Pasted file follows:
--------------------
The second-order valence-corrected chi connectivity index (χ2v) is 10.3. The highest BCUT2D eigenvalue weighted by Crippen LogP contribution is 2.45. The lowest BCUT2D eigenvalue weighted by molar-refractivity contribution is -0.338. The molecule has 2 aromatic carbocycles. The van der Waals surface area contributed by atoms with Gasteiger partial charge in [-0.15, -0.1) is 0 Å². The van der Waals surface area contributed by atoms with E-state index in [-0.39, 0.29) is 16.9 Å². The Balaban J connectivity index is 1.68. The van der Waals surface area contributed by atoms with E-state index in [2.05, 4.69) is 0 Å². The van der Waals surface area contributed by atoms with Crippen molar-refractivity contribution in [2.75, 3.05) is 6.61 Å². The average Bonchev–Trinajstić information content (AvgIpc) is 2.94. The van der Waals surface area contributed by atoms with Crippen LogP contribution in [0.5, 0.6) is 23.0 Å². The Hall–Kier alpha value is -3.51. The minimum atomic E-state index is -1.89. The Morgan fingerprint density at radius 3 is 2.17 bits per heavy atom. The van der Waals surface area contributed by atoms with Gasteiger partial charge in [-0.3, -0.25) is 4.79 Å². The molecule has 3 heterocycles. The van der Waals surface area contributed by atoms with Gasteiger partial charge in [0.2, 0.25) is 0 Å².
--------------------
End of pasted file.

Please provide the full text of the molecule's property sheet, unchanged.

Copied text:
The second-order valence-corrected chi connectivity index (χ2v) is 10.3. The highest BCUT2D eigenvalue weighted by Crippen LogP contribution is 2.45. The lowest BCUT2D eigenvalue weighted by molar-refractivity contribution is -0.338. The molecule has 2 aromatic carbocycles. The van der Waals surface area contributed by atoms with Gasteiger partial charge in [-0.15, -0.1) is 0 Å². The van der Waals surface area contributed by atoms with E-state index in [-0.39, 0.29) is 16.9 Å². The Balaban J connectivity index is 1.68. The van der Waals surface area contributed by atoms with E-state index in [2.05, 4.69) is 0 Å². The van der Waals surface area contributed by atoms with Crippen molar-refractivity contribution in [2.75, 3.05) is 6.61 Å². The average Bonchev–Trinajstić information content (AvgIpc) is 2.94. The van der Waals surface area contributed by atoms with Crippen LogP contribution in [0.5, 0.6) is 23.0 Å². The Hall–Kier alpha value is -3.51. The minimum atomic E-state index is -1.89. The Morgan fingerprint density at radius 3 is 2.17 bits per heavy atom. The van der Waals surface area contributed by atoms with Gasteiger partial charge in [-0.3, -0.25) is 4.79 Å². The molecule has 3 heterocycles. The van der Waals surface area contributed by atoms with Gasteiger partial charge in [0.2, 0.25) is 0 Å².